Until Death Do Us Part: Marital Property Characterization in the Postmortem Setting

JurisdictionCalifornia,United States
AuthorBy James P. Lamping, Esq.
Publication year2015
CitationVol. 21 No. 4

By James P. Lamping, Esq.*


The commingling of community and separate property can present significant challenges when assets are to be divided at the end of a marriage. While the bulk of the law on this subject arises from marriages that end in divorce, the division of commingled property at death often receives short shrift. This article analyzes the primary authority on this subject, and discusses the reality that some secondary sources do not necessarily accurately reflect that authority.

A. Division upon Divorce: Pereira-Van Camp

In Pereira v. Pereira, the husband owned a saloon prior to marriage.1 On the date of marriage, the fixtures of the business were valued at $15,500 and the annual income was approximately $5,000 per year. During the marriage, the husband acquired the building where the saloon was located on credit for $40,000.2 On the date of separation, the debt against the building was paid off, there was a $12,000 cash balance in the business bank account, and the annual income was $11,000 per year.3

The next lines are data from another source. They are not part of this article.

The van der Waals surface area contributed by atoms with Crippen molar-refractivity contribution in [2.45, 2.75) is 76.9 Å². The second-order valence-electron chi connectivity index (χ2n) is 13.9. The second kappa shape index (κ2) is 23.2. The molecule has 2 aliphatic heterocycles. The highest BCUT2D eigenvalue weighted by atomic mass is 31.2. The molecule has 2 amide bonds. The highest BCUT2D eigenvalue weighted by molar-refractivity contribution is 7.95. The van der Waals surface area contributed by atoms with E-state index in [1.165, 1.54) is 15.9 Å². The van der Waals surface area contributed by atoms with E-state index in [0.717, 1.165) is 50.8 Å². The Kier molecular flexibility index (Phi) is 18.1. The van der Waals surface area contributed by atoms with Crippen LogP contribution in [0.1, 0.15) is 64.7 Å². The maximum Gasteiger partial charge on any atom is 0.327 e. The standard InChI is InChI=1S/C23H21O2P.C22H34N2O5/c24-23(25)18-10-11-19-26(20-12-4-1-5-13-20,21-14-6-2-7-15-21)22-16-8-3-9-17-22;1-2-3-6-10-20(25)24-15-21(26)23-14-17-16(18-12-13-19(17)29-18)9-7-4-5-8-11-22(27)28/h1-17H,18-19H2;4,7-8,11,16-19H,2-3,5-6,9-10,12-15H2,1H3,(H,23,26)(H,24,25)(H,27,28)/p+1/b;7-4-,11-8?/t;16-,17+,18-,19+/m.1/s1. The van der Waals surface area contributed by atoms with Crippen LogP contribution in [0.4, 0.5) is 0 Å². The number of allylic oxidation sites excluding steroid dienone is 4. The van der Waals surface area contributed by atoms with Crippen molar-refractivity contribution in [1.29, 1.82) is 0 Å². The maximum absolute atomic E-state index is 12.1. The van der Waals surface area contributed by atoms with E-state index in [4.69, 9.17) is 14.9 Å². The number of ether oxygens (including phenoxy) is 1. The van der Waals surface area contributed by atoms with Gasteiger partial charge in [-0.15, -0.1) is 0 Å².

The court acknowledged that community efforts were the predominant reason for the appreciation of the business during the marriage; the court also recognized that the husband would have had at least some return on his separate property, even if he had merely purchased passive investments.4 Consequently, the court held that a fair return on the separate property investment would be allowed and the community would receive the remaining appreciation, at least when the predominant reason for that appreciation was community efforts: